Here’s what we’ll cover:
Recruiting software helps recruiters manage the entire recruitment process—from posting jobs to on-boarding new hires—with one, easy to use system.
The term recruiting software refers to a category of software applications that automate the sourcing and hiring process. These are typically standalone solutions that can be incorporated with a company’s human resources management software (HRMS), often integrating seamlessly with other functions like payroll, talent management and compensation management.
But while these solutions can make your life easier once they're implemented, finding the perfect software for your needs can be as difficult as finding the right candidate for that open position. We’ve created this buyer’s guide to help you do just that.
The primary application within any recruitment management suite is applicant tracking, which makes it easy to track requisitions in the hiring workflow and manage candidates’ profiles and status in the recruiting process. However, recruitment management systems include additional functionality that makes it more versatile than a simple applicant tracking system (ATS).
According to Gartner, Inc., a leading information technology research and advisory company, a standard ATS will manage applicant workflow, correspondence with candidates, interviews, background checks and the onboarding process. However, a full suite of recruiting software will offer, in addition to applicant tracking, functionality for requisitioning and acquiring candidates, as well as the ability to generate reports and advanced HR analytics.
Whether used by recruiting and staffing professionals or by in-house corporate recruiters, recruiting tracking software saves companies time and money. Instead of tracking applicants in spreadsheets or email, these solutions let recruiters upload and store all candidate information in a searchable database, so there’s no time wasted on manual entry.
Recruitment systems also increase efficiency. They include automated tools to screen out unqualified applicants, and route qualified applications to the appropriate recruiter or hiring manager. This saves time, reduces the administrative burden and increases the speed of the hiring process.
Yet another benefit of recruiting tools is better communication with candidates—improving the likelihood your top choice will select the position. And, finally, many systems offer reporting capabilities that allow you to track where the best hires are coming from, so you can focus your efforts on the channels with the best return on investment.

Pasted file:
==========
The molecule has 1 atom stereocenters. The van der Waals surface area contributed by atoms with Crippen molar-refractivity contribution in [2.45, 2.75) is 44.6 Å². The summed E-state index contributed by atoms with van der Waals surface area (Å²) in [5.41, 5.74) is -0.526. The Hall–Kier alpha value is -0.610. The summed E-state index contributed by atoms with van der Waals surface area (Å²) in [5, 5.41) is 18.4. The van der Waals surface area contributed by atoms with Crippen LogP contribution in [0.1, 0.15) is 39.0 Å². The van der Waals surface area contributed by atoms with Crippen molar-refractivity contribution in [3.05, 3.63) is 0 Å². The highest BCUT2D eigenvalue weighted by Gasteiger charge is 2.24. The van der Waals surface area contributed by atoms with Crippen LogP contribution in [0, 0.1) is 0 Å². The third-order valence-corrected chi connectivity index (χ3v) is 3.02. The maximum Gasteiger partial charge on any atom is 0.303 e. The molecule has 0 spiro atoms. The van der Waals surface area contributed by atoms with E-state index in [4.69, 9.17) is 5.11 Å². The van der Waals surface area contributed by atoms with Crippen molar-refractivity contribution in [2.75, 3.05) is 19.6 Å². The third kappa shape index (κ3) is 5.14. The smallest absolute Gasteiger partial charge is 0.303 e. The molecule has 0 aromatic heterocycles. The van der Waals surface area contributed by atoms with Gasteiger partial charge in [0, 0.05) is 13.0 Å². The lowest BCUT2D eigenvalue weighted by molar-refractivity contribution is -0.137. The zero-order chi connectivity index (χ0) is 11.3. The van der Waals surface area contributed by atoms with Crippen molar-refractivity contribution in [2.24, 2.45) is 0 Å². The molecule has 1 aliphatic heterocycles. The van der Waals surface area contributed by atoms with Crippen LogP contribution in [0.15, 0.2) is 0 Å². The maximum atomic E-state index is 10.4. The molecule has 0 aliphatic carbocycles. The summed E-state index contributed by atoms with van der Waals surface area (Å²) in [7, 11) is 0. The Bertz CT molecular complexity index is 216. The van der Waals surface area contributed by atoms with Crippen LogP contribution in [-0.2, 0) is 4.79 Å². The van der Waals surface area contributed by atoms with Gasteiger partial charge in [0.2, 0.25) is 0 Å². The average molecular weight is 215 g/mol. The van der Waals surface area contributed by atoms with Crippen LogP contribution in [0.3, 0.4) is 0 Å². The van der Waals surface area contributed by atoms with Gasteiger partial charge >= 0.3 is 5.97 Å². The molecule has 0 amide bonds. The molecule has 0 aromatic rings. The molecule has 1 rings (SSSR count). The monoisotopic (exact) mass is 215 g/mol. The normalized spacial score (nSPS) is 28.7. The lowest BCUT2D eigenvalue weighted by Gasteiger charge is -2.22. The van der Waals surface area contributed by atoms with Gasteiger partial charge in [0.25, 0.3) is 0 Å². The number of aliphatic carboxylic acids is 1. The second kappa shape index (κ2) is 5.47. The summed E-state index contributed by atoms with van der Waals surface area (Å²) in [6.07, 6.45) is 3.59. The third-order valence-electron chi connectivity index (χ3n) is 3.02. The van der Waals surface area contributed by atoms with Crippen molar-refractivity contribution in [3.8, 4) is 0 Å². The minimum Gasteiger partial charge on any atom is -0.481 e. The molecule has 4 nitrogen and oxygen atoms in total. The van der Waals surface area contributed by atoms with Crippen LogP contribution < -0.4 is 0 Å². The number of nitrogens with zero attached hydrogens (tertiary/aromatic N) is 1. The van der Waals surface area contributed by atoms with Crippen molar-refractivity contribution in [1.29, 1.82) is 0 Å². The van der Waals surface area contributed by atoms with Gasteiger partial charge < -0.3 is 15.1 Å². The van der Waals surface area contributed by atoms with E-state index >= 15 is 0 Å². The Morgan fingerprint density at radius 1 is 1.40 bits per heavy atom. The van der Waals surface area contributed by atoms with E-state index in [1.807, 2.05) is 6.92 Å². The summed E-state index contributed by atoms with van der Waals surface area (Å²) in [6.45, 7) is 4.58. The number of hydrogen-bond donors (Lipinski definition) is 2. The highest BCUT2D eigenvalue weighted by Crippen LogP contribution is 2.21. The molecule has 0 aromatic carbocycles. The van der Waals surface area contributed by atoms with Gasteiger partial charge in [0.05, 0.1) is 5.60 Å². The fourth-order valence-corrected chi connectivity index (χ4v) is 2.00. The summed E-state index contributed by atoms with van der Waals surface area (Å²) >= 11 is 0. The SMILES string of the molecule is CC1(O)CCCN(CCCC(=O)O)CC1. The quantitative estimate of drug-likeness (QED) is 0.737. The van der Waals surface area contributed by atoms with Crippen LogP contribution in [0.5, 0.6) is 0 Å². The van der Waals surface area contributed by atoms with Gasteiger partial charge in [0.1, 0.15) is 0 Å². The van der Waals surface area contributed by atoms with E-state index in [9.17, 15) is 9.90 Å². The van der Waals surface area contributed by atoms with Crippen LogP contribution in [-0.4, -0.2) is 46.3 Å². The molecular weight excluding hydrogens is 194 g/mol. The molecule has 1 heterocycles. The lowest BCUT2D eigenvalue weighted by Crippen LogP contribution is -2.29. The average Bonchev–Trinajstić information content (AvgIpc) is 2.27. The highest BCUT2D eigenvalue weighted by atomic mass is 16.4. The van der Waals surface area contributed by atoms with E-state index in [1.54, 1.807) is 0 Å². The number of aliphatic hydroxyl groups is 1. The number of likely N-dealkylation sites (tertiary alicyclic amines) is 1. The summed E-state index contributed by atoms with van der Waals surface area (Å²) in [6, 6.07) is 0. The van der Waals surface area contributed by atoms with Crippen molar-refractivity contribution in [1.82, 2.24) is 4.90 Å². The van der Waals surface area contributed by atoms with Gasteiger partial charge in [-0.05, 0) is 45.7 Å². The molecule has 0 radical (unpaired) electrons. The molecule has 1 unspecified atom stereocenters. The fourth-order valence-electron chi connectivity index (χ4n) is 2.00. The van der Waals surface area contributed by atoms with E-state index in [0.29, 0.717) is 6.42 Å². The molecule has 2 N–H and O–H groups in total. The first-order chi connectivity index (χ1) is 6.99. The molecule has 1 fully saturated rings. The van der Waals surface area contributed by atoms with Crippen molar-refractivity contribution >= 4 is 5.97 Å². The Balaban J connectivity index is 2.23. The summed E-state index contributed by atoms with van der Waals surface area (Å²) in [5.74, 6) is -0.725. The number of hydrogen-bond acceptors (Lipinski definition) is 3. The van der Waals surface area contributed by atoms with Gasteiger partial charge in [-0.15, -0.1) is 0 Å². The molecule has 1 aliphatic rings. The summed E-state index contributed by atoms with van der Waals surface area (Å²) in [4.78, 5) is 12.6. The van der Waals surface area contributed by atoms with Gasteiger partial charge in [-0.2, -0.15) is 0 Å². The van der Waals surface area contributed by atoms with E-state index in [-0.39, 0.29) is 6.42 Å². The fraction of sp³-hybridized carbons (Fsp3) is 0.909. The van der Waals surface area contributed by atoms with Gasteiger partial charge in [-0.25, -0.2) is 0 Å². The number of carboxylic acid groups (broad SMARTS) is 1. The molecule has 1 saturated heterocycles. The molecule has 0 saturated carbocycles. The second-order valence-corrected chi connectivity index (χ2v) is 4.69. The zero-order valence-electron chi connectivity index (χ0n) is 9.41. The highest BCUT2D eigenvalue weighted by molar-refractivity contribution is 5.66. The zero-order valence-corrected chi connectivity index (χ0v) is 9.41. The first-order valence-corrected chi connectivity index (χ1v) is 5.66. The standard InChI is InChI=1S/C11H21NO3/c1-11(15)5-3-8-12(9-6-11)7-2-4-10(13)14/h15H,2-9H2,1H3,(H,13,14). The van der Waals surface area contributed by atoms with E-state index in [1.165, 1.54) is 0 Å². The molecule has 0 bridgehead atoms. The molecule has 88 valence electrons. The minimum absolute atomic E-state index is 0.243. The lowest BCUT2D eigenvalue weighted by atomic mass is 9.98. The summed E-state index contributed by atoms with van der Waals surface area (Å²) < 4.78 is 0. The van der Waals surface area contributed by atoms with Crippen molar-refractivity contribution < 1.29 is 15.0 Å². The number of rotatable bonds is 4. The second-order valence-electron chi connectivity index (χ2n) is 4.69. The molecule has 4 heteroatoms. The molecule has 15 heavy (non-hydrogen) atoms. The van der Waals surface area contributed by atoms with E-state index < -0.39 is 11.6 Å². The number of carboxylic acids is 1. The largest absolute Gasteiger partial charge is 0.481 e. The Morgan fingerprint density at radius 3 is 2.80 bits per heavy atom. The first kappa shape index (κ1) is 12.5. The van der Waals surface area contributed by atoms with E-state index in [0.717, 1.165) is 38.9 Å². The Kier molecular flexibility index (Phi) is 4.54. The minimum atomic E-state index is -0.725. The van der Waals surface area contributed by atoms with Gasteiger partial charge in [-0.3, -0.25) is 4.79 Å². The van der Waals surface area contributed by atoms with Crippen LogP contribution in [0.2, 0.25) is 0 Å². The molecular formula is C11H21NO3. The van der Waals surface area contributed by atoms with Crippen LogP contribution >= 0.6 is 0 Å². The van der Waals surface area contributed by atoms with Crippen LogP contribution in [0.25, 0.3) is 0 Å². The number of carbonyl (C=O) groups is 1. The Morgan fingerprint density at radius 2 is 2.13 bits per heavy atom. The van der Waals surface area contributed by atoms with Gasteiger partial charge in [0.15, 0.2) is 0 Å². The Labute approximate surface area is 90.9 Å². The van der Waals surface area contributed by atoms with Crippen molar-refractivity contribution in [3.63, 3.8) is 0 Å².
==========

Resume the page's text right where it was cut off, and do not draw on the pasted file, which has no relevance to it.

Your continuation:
There are two broad types of recruitment software buyer: recruiting and staffing firms, and corporate or in-house recruiters. (For more information, watch this video from Newton, an ATS vendor.)
A recruiting or staffing agency will have needs different from those of an in-house corporate recruiter. While many of the core features remain the same, there are a few notable differences in the functionality that an agency might look for in its software, as compared to what a corporate recruiter would seek, and vice versa.
Agencies often require solutions that are more candidate-driven. Their primary function is to fill positions based on information given to them by their clients. As such, these firms need to house large amounts of easily searchable candidate data in one place in order to find both active and passive candidates for open positions that they can then send on to the client. Additionally, they may need extra features, such as contractor portals and timesheets in order to manage placed candidates, as well as the option to manage client information and job requests.
Some vendors designing solutions specifically for recruiting agencies are: PCRecruiter, Bullhorn, myStaffingPro and COMPAS for Staffing. Recruitment, staffing and other types of employment agencies should refer to our recruitment agency software guide to learn about products for their unique needs.
In-house recruiters will generally need software that allows them to post open jobs to their company’s careers page, as well as allow them to screen applicants, share applicants’ information with the relevant department’s hiring manager and gather feedback from interviews. Employers must also ensure that the solution they choose can integrate with their current HRMS (if they have one), and that they comply with EEO laws. These systems are job-driven, and each function revolves around matching a candidate to a particular open position.
Vendors offering solutions tailored to the needs of corporate or in-house recruiters include iCIMS, BALANCEtrak, COMPAS for Corporate and Simplicant.
However, it is important to note that sometimes the needs of recruiting and staffing agencies and in-house recruiters may overlap, and the central functionality of most ATS systems will cover both types of buyers’ basic needs. A client may wish a recruiting agency to post the career page to various job boards, while an in-house recruiter may also need a database to house past candidates’ information, and both types of recruiters will most likely benefit from referral technology that increases the number of candidates applying for the job.
Depending on your company’s needs, recruiting software can be purchased either as a standalone solution or as part of a larger human resources information system (HRIS), and there are also options for cost-conscious buyers—but keep in mind which type of recruiter will be using the software and the functionality required.
In addition to our 2013 Recruiting Channels Survey, which found that social recruiting is on the rise, there are several other trends buyers should be aware of.
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